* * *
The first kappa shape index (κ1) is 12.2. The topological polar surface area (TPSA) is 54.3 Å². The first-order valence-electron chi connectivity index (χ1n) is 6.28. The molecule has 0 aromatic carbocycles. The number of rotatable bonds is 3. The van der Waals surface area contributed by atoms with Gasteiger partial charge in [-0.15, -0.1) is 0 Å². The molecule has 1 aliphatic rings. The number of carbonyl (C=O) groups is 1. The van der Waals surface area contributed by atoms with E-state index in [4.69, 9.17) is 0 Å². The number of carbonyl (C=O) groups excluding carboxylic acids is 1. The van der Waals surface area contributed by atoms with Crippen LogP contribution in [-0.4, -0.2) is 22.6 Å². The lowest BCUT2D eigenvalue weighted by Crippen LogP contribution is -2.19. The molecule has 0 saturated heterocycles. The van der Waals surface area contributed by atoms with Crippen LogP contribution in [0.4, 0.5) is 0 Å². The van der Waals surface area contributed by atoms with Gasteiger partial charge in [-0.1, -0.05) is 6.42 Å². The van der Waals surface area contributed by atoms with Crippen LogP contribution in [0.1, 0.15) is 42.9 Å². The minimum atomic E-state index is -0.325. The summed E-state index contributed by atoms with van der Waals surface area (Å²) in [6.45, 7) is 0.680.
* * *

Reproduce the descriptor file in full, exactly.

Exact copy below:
The first kappa shape index (κ1) is 12.2. The topological polar surface area (TPSA) is 54.3 Å². The first-order valence-electron chi connectivity index (χ1n) is 6.28. The molecule has 0 aromatic carbocycles. The number of rotatable bonds is 3. The van der Waals surface area contributed by atoms with Gasteiger partial charge in [-0.15, -0.1) is 0 Å². The molecule has 1 aliphatic rings. The number of carbonyl (C=O) groups is 1. The van der Waals surface area contributed by atoms with E-state index in [4.69, 9.17) is 0 Å². The number of carbonyl (C=O) groups excluding carboxylic acids is 1. The van der Waals surface area contributed by atoms with Crippen LogP contribution in [-0.4, -0.2) is 22.6 Å². The lowest BCUT2D eigenvalue weighted by Crippen LogP contribution is -2.19. The molecule has 0 saturated heterocycles. The van der Waals surface area contributed by atoms with Crippen LogP contribution in [0.4, 0.5) is 0 Å². The van der Waals surface area contributed by atoms with Gasteiger partial charge in [-0.1, -0.05) is 6.42 Å². The van der Waals surface area contributed by atoms with Crippen LogP contribution in [0.1, 0.15) is 42.9 Å². The minimum atomic E-state index is -0.325. The summed E-state index contributed by atoms with van der Waals surface area (Å²) in [6.45, 7) is 0.680.